Want to give your door a pick-me-up? Or do you want to make sure that your door hardware is updated to match a new door installation in your home? Whatever your situation, door hardware is an important consideration for any home decorator. The details involved may seem overwhelming, but this guide will walk you through the steps and make sure you have all the information you need to purchase door hardware that will fit your door while looking good.
When you’re choosing the latch for your new door, you will need to know two different things – the type of faceplate you’re looking for and the backset measurement. The backset describes the length of the latch itself. To determine this, start at the edge of the door and measure out to the borehole drilled in your door. This is your backset measurement. For your faceplate, look at the groove cut into the edge of the door for the faceplate. If it has rounded corners, you will need a round corner latch. Similarly, square corners on your groove will need a square corner latch. If there is no groove, you need a drive-in latch that does not come with a faceplate at all. Some of our latches come with adjustable backsets and both faceplates. This can be a simple option, but if you get an adjustable backset, make sure your backset is one of the two most common sizes (23/8” or 23/4”).
Handing is a term used to describe which way a door handle turns. Many handles now are available with adjustable handing, but knowing the handing of your door will keep you from being limited in your shopping. Luckily, it’s relatively easy to figure out. To determine the handing of a door, stand on the outside of the room you are going to enter. For example, if you are entering your house, stand outside the house entirely; if you are considering your bathroom door, stand in the room that connects to the bathroom. Face the door. Notice which side the hinges are on.
Door Swings Inward
Left handing - The hinges are on the left
Right handing - The hinges are on the right
Door Swings Outward
Left hand reverse - The hinges are on the left
Right hand reverse - The hinges are on the right
(Reverse swings are only on mortise handlesets)
That’s all you need to do! Just keep this in mind when shopping for door handles, and you’re ready to go.
Most interior doors are 13/8 inches thick, while most exterior doors measure 13/4 inches. But what if your door is thicker than these standard measurements? Don’t worry, you’ll just need additional (longer) components to connect the hardware from one side of the door to the other. This is commonly referred to as a thick door kit. Some door hardware manufacturers provide these for free, while others require the customer to make an additional purchase. Contact customer service to determine which one you’ll need for your door hardware.
Center to Center
Center to center is an important measurement when shopping for handlesets. This measurement makes sure that your new Handleset will fit into the holes pre-drilled in the door. To determine this measurement, take a look at the two holes drilled in the side of the door for the deadbolt and the latch. Measure from the center of the top hole to the center of the bottom hole. This is your door’s center to center measurement.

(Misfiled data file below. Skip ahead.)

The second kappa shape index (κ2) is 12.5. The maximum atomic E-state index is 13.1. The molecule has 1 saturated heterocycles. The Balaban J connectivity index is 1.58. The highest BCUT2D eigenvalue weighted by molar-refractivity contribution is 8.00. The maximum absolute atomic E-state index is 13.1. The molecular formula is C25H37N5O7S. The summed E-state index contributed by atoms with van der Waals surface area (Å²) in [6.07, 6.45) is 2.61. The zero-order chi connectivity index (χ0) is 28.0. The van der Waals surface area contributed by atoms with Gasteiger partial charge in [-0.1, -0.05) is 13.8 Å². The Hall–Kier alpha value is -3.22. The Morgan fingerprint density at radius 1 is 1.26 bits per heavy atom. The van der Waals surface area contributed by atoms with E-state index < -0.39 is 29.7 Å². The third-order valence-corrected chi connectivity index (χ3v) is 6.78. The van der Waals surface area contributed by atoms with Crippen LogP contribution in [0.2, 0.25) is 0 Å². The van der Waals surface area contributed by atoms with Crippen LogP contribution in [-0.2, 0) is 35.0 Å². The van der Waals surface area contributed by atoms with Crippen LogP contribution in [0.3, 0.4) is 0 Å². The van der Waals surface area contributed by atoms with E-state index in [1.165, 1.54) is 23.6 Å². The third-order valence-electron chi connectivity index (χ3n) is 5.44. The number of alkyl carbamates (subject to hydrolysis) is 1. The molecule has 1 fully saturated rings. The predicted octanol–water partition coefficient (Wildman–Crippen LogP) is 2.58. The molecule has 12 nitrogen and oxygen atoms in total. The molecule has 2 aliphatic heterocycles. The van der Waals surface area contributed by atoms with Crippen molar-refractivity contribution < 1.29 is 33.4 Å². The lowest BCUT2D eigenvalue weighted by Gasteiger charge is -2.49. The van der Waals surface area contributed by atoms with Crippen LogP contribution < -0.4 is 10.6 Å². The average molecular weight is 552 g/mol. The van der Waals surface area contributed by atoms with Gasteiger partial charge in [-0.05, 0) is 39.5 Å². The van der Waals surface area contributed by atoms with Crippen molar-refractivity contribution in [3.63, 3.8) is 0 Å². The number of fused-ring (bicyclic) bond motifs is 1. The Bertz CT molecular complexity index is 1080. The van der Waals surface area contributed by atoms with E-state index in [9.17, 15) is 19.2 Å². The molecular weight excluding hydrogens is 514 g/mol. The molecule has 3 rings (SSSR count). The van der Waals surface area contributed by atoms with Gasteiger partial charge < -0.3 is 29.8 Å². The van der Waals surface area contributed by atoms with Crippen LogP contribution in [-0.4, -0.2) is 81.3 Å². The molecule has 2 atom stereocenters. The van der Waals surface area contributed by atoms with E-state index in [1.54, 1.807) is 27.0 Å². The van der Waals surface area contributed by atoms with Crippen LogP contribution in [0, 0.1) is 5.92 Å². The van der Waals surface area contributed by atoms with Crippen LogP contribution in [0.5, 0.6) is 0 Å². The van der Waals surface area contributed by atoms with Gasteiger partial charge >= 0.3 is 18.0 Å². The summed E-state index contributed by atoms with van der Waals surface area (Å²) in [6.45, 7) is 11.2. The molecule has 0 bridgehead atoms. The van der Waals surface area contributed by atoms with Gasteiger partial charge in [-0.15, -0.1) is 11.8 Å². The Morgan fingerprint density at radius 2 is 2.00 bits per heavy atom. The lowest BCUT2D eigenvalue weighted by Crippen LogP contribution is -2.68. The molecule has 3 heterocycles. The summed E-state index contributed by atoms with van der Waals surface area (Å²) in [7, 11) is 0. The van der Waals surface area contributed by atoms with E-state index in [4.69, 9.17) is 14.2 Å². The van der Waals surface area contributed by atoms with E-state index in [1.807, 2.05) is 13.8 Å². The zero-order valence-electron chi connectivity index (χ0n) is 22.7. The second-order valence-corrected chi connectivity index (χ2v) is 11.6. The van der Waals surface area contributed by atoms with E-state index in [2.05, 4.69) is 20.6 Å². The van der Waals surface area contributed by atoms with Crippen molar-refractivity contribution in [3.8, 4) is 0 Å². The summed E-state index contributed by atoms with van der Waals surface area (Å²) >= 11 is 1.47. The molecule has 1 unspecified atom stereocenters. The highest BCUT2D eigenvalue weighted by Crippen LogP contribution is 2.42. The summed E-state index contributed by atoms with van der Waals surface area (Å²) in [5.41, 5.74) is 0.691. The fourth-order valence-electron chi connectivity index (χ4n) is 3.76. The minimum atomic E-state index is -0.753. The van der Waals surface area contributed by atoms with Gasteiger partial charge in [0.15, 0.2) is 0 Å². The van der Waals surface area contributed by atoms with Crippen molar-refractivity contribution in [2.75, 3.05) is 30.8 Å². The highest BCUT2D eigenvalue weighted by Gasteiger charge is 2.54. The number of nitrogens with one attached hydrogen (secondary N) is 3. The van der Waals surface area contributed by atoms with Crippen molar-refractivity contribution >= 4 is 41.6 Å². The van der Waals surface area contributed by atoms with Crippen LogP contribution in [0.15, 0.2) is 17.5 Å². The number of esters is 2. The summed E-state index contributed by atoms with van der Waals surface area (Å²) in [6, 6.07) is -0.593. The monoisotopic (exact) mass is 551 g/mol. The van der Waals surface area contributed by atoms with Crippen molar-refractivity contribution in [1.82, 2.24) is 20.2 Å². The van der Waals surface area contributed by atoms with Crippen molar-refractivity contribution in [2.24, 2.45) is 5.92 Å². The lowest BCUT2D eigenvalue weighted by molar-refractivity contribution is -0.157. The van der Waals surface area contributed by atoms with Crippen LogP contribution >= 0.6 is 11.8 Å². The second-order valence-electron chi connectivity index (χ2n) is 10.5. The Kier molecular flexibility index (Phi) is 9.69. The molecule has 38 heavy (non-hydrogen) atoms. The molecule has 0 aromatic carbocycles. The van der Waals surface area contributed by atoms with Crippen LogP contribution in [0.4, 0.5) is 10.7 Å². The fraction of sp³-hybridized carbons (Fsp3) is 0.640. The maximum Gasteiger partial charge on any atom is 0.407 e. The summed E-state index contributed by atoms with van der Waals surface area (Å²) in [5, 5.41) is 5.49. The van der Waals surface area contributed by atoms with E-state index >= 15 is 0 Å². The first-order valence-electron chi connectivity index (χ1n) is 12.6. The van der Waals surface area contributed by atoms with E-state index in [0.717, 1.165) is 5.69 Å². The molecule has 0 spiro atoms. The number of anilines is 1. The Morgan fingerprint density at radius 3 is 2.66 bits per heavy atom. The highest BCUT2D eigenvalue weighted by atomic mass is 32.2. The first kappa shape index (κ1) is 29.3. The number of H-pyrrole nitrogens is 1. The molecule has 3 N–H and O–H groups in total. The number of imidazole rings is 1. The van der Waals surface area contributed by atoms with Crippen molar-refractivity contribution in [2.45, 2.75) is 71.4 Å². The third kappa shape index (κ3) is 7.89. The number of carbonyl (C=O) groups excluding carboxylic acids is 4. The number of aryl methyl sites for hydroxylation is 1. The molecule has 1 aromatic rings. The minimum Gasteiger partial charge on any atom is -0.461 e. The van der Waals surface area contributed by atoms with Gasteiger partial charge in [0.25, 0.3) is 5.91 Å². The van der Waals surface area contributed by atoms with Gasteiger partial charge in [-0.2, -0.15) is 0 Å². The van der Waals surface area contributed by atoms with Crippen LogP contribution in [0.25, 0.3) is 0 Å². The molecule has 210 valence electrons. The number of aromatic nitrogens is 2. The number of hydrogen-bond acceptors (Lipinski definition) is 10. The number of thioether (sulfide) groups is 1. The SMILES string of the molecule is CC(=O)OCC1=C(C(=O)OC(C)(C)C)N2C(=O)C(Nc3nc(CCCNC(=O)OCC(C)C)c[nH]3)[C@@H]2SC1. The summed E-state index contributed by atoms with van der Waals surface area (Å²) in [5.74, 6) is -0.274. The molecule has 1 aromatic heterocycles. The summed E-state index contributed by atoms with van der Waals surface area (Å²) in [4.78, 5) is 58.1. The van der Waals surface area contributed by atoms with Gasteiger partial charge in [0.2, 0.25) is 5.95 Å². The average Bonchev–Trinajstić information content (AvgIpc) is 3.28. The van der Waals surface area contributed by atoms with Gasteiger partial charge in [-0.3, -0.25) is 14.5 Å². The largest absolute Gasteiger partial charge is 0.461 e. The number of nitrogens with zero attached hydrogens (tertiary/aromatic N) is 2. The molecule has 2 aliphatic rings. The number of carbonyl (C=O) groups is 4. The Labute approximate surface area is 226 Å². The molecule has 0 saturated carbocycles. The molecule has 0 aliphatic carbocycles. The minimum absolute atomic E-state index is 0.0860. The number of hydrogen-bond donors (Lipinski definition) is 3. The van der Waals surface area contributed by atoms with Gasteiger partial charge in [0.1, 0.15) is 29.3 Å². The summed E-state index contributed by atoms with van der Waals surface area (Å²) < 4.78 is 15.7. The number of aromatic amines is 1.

If you’re buying more than one lock, you will need to decide if you want your locks to be keyed alike or different. Locks that are keyed alike will use the same key – different keying requires a different key for each lock. Be aware that keying is not the same across manufacturers – if you order two different locks from two different manufacturers, the keys will probably not match.
When ordering locks from Handlesets.com, we will send you two keys for each lock you have. If you order three locks with the same keying, we will send you two keys. However, if you order three locks, each with different keying, you will get a total of six keys, two for each lock. For more information on our keying services, please visit our Keying Services section.
To determine the size door hinges you need, take a look at the grooves that are cut into your door and door frame. You will need to know:
Corner type (Square, 1/4”, 5/8”)
To determine the corner type you have, go back and look at the grooves in your door. If the corners are square, you need a square-corner hinge. If they are curved, take a ruler and look at the top curve. Measure from the beginning of the curve to where the top of the hinge would be if it were square. This number will be either 1/4” or 5/8” – depending on the number, you will want to get hinges that have that measurement.
A 1/4” radius hinge has less of a curve than a 5/8” radius hinge. An easy way to check is to hold up a dime and a quarter to your hinge groove. If the curve is less than the edge dime, you have 1/4" radius hinges. If it is more than the quarter, you should be looking for 5/8” radius hinges.
When you are purchasing a handleset from Handlesets.com, you may be offered an option of choosing the design and finish of the interior portion of the handleset. This is not an optional piece – the interior pack includes the knob or lever for the inside of the door as well as all the mechanisms to operate the lock itself. Be sure you choose one of the options available if your handleset has an “Interior Handle Style” required option to ensure you get the full handleset for both sides of your door!
Just keep these measurements and options close at hand when you’re shopping, and make sure the hardware you purchase fits the requirements of your door. You will be rewarded with hardware that looks good and fits right the first time!